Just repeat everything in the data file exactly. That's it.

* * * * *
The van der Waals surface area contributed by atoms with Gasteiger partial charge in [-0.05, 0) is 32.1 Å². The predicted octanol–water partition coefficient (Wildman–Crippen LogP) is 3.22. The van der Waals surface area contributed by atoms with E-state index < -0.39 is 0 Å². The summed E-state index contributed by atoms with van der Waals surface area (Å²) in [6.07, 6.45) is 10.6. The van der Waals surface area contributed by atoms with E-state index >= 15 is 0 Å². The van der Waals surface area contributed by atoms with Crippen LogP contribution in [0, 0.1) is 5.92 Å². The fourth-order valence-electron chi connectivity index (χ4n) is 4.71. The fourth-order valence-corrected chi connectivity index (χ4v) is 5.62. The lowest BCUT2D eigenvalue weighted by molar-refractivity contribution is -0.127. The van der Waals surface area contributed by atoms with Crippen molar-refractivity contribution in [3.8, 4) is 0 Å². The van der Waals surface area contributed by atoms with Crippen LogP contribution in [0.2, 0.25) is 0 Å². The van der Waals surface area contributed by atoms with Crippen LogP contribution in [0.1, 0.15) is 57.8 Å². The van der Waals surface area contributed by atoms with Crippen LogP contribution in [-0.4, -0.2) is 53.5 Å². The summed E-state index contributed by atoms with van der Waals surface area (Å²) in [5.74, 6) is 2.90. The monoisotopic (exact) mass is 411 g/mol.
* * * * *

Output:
The van der Waals surface area contributed by atoms with Gasteiger partial charge in [-0.05, 0) is 32.1 Å². The predicted octanol–water partition coefficient (Wildman–Crippen LogP) is 3.22. The van der Waals surface area contributed by atoms with E-state index < -0.39 is 0 Å². The summed E-state index contributed by atoms with van der Waals surface area (Å²) in [6.07, 6.45) is 10.6. The van der Waals surface area contributed by atoms with E-state index >= 15 is 0 Å². The van der Waals surface area contributed by atoms with Crippen LogP contribution in [0, 0.1) is 5.92 Å². The fourth-order valence-electron chi connectivity index (χ4n) is 4.71. The fourth-order valence-corrected chi connectivity index (χ4v) is 5.62. The lowest BCUT2D eigenvalue weighted by molar-refractivity contribution is -0.127. The van der Waals surface area contributed by atoms with Crippen molar-refractivity contribution in [3.8, 4) is 0 Å². The van der Waals surface area contributed by atoms with Crippen LogP contribution in [0.2, 0.25) is 0 Å². The van der Waals surface area contributed by atoms with Crippen LogP contribution in [0.1, 0.15) is 57.8 Å². The van der Waals surface area contributed by atoms with Crippen LogP contribution in [-0.4, -0.2) is 53.5 Å². The summed E-state index contributed by atoms with van der Waals surface area (Å²) in [5.74, 6) is 2.90. The monoisotopic (exact) mass is 411 g/mol.